As others have pointed out, his employment wasn’t hidden. Now you know, you can use it as you see fit (within the law I would hope) but to accuse him or his employer – without evidence – of somehow benefiting directly from his activities is, in my opinion, wrong.

  21. Sorry to burst your bubble, but have you seen the comment sections on my videos? 😉 And that’s after me enforcing the civility rule I have.

  22. I have seen some. I realise that I’m maybe being horribly optimistic 🙂

  23. Comments regularly escalate. And people that have become the focus of a hate post at WUWT also regularly seem to get unpleasant mails.

    I was only referring to my own small sample, people going to the trouble of finding my name and email, were up to now honestly interested in my opinion. And all of them were, like typical “sceptics”, not to be convinced by arguments. Even in these cases, it is like talking to a wall. Very, very weird. That is a bubble.

  24. > This whole demonization is a distraction.

    Joe sums Willard Tony’s blog quite well.

    See also:

  25. dana1981 says:

    There is no question whatsoever that these attacks are 100% malicious. I should clarify a few points. First on Pat Michaels, he volunteered the information.

    “ZAKARIA: Can I ask you what percentage of your work is funded by the petroleum industry?

    MICHAELS: I don’t know. 40 percent? I don’t know.”

    He could have just said “I don’t want to reveal that information” if he didn’t want people to know about it.

    Second, that is his direct funding for his climate-related activities. My day job has nothing whatsoever to do with my climate-related activities, which I do on my own time. My boss was aware of them, but didn’t care (until yesterday), because it has nothing to do with my day job.

    Third, my job has nothing whatsoever to do with oil and gas. The company does some sort of oil and gas work (to be honest I don’t even know exactly what) and does some climate-related work (again, I don’t really know what). My job and salary have nothing whatsoever to do with either. I get paid for the work I do, which in turn is funded by the contracts of the projects I work on. I’m not going to give any more detail than that, except to say it’s not even remotely related to oil and gas or climate.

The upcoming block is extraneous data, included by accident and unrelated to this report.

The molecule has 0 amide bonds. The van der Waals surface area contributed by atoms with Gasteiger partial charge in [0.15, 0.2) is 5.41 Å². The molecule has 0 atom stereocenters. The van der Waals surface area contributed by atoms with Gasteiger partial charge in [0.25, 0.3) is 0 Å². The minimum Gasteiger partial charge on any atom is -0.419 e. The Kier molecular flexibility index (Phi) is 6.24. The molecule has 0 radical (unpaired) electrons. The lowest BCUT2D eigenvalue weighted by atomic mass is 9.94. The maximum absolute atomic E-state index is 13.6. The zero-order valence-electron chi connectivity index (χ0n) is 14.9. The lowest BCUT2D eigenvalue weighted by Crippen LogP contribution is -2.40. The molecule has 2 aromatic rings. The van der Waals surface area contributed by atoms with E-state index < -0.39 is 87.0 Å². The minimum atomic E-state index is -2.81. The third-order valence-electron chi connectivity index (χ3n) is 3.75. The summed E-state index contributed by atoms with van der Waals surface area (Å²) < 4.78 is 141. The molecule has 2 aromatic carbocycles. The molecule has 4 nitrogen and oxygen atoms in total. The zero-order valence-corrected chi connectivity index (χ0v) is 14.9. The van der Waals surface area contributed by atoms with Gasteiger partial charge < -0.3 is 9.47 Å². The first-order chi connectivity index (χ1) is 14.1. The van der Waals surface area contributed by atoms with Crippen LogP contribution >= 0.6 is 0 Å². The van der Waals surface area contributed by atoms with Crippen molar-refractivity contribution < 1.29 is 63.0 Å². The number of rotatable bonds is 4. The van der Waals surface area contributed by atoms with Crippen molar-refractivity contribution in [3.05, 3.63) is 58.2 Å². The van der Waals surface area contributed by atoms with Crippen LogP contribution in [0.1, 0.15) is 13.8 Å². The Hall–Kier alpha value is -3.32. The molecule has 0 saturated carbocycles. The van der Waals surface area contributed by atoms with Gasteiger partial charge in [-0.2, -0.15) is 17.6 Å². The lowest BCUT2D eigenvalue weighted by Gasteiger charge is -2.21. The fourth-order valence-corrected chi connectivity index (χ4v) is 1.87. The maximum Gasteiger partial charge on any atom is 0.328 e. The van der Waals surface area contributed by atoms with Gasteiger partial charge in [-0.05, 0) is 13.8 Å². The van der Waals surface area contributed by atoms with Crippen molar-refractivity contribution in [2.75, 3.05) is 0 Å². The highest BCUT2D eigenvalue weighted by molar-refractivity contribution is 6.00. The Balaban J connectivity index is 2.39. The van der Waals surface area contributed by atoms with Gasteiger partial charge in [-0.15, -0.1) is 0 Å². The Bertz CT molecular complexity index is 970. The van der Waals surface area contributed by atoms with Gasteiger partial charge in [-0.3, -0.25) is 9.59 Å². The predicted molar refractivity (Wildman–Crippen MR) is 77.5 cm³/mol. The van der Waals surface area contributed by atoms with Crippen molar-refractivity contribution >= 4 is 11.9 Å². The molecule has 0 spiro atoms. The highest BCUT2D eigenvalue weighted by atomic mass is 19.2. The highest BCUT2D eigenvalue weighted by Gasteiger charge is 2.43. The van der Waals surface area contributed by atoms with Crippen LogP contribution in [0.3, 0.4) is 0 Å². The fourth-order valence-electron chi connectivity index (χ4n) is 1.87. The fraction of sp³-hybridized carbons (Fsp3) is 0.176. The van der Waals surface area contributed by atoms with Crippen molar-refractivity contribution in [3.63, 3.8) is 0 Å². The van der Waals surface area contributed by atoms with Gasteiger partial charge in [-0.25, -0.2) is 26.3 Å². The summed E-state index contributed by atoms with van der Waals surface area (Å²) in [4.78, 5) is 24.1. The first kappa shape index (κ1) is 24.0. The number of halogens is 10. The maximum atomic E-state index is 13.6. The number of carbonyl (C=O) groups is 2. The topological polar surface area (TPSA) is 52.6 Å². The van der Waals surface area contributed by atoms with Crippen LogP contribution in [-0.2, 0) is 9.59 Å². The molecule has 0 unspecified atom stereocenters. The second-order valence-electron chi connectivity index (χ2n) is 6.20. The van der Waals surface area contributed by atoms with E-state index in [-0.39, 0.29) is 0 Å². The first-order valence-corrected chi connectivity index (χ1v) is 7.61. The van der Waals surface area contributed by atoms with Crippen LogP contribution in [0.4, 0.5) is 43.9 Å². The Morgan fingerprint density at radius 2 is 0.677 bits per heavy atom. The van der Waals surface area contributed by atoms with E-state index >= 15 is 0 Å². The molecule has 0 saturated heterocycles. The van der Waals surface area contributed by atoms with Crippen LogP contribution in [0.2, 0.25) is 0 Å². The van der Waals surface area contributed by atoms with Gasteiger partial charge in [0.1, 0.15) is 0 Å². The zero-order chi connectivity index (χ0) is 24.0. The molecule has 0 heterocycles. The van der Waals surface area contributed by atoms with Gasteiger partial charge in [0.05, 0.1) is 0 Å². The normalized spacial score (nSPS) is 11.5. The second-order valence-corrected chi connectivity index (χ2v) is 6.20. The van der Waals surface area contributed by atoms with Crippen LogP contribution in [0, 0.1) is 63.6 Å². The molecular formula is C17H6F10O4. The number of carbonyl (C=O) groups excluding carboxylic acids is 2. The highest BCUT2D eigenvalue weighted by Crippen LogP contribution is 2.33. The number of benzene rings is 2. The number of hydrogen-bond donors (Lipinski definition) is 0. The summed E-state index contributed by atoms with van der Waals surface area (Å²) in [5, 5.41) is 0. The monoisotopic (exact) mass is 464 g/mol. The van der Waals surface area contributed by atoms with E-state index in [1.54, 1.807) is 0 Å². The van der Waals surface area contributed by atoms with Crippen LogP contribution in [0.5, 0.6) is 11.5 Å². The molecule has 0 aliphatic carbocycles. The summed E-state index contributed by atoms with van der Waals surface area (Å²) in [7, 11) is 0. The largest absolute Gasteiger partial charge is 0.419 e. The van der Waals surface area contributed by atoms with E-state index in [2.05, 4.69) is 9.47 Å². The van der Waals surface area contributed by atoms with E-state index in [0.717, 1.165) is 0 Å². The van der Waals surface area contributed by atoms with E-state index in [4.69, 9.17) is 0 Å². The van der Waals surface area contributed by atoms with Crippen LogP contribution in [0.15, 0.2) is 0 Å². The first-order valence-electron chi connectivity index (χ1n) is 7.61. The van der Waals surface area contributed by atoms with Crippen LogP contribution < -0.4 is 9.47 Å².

The Watts post was stupid and malicious, but should have been harmless. Except that Watts’ vindictiveness whipped his readers into a frenzy, like he often does, and one sent a harassing email to my employer. Again, I’m not going to go into any more detail than that, but it’s not surprising that Watts’ mindless minions would act on his vindictive lead. I certainly understand why climate bloggers would want to remain anonymous – if you have a big enough impact, it’s only a matter of tiem before the deniers come after you.

  26. Dana, thanks for commenting and clarifying a few things. I was slightly concerned about writing this post as I certainly didn’t want to make anything worse than, I imagine, it already is. Tried to write it carefully, so hopefully have done so. You’re right that most of this should have been harmless, but I can imagine that companies won’t be too pleased about getting unsolicited emails complaining about their employees. They’ve got better things to be doing than dealing with irrelevant complaints and dealing with unwanted, and unwarranted, publicity.

  27. I find it funny that Bastardi should say this just as the tide of precedent, evidence, and public opinion is vastly turning against those who have denied evidence for human caused climate change. He was on the front lines of the fake ‘Climate Gate’ scandal when it emerged and jumped on the Mann demonization bandwagon for years and years. But if mounting evidence of harm due to human caused emissions is enough to make Bastardi relent, like a bully who’s been tagged on the nose by a surprisingly ferocious victim, then so be it.

    For our part, we are not the ones who’ve witch hunted scientists. We haven’t even witch hunted the deniers. Name me one legal investigation of the climate denial activities of Anthony Watts. Name me one major publication that is aimed specifically at defaming his personal character and repeatedly aiming false and unproven legal allegations and suits of fraud against him. Critics may rightfully point out that the oil industry does benefit from his activities or that he is related to Fox News and the big money conservatism with deep oil industry ties that go along with it. This is relevant to the discussion in that is shows a conflict of interest. If an individual funded by CATO makes climate change denial claims, we have yet one more conflict of interest. Pointing out such matters is a moral obligation on the part of anyone concerned about the problem of climate change — because climate change denial has direct political, policy, and in the end climate impacts.

    An independent writer or a scientist making a living off the study and investigation of human caused climate change is an entirely different matter. These people’s careers don’t depend on human caused climate change being real. The science would go on regardless of climate change and people would keep writing about weather pheonomena regardless of human caused warming. So there is no conflict of interest on the part of such scientists. In fact, if such scientists and writers were proven to be frauds, as Bastardi and others have claimed, then their careers would be a shambles. So it is in their best interest to be as truthful and direct as possible.